Quite what they then did with this knowledge is a grey area. It is reasonably easy – if you are already outside – to work out where the girls are due to what I like to call Nature’s app, eyes. The app not only allowed users to find out the location of women on a map, but any publicly available data and photographs of the women from Facebook.
The Russian app developer, i-Free Innovations commented to the Wall Street Journal that it was: “unethical to pick a scapegoat to talk about the privacy concerns. We see this wave of negative as a serious misunderstanding of the apps’ goals, purpose, abilities and restrictions.”
What was the apps’ goal or purpose before it got withdrawn? Apparently it helped users discover new venues in their vicinity. Venues with hot girls inside. They’re aesthetes! What are you gonna do?
What were the 70, 000 people who downloaded the app planning? To approach you with a peculiarly in depth knowledge of your favourite films, ‘oh, you like Mean Girls? ME TOO!’ and opinion on Kony?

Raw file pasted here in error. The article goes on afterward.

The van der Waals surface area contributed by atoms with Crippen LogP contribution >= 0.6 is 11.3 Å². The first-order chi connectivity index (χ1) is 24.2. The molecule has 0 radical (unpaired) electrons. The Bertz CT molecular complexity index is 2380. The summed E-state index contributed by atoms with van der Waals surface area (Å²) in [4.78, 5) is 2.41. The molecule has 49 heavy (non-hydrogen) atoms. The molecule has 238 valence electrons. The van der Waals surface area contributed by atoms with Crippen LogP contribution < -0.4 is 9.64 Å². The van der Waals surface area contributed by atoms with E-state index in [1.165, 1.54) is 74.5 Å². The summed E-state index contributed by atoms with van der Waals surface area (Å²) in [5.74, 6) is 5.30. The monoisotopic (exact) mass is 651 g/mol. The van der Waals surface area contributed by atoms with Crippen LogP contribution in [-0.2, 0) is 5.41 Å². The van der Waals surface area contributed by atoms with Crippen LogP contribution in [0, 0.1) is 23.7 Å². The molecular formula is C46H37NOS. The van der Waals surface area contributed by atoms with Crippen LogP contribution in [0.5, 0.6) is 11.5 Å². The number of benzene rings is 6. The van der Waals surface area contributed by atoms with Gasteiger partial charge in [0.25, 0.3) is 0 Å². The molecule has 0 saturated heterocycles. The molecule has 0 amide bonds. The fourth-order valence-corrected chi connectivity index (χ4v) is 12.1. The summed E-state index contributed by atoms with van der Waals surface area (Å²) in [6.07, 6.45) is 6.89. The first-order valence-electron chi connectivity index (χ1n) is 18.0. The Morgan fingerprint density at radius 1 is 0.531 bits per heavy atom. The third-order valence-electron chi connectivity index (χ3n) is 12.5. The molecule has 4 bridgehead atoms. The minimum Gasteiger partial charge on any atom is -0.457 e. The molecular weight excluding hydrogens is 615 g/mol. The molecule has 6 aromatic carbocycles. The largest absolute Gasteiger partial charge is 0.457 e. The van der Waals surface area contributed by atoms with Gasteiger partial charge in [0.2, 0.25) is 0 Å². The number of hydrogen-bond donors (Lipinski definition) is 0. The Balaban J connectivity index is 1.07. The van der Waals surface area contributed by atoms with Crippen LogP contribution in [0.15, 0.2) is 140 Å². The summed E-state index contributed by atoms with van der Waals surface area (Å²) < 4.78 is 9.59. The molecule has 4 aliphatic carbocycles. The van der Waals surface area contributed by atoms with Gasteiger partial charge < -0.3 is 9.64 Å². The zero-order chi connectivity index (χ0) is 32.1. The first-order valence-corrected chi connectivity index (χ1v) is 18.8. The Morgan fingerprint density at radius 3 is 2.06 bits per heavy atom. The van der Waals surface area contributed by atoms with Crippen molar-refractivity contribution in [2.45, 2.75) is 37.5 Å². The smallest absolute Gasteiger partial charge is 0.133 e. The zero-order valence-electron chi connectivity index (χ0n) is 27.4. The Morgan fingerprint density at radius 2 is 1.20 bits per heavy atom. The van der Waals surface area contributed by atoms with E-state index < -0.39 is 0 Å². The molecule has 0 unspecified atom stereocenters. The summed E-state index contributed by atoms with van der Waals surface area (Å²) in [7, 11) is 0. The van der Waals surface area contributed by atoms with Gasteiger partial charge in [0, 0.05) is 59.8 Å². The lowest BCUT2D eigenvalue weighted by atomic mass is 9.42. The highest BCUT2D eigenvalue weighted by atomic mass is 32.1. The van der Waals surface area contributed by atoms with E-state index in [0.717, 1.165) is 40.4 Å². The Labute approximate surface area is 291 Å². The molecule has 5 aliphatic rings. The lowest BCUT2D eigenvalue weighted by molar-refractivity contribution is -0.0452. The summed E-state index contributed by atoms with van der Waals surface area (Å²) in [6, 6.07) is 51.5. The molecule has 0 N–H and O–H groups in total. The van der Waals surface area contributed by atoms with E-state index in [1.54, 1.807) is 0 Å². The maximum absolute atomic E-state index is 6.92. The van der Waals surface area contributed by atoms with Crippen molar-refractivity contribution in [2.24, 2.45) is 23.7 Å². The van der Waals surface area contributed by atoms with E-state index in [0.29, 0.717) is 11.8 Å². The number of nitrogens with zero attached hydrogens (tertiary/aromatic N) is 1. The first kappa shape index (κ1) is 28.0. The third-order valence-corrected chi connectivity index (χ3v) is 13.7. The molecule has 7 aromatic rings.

It’s a good wake up call to what you make available on any of the social network sites you might use. However it also brings up, again, the question of consent. Social network privacy policies change all the time, it’s quite possible to think your photos are private as they are beamed across the local area via an app to some stranger’s phone. Should you be flattered your foursquare check in has filled the venue? Or disturbed you’re pretty much being used for free advertising?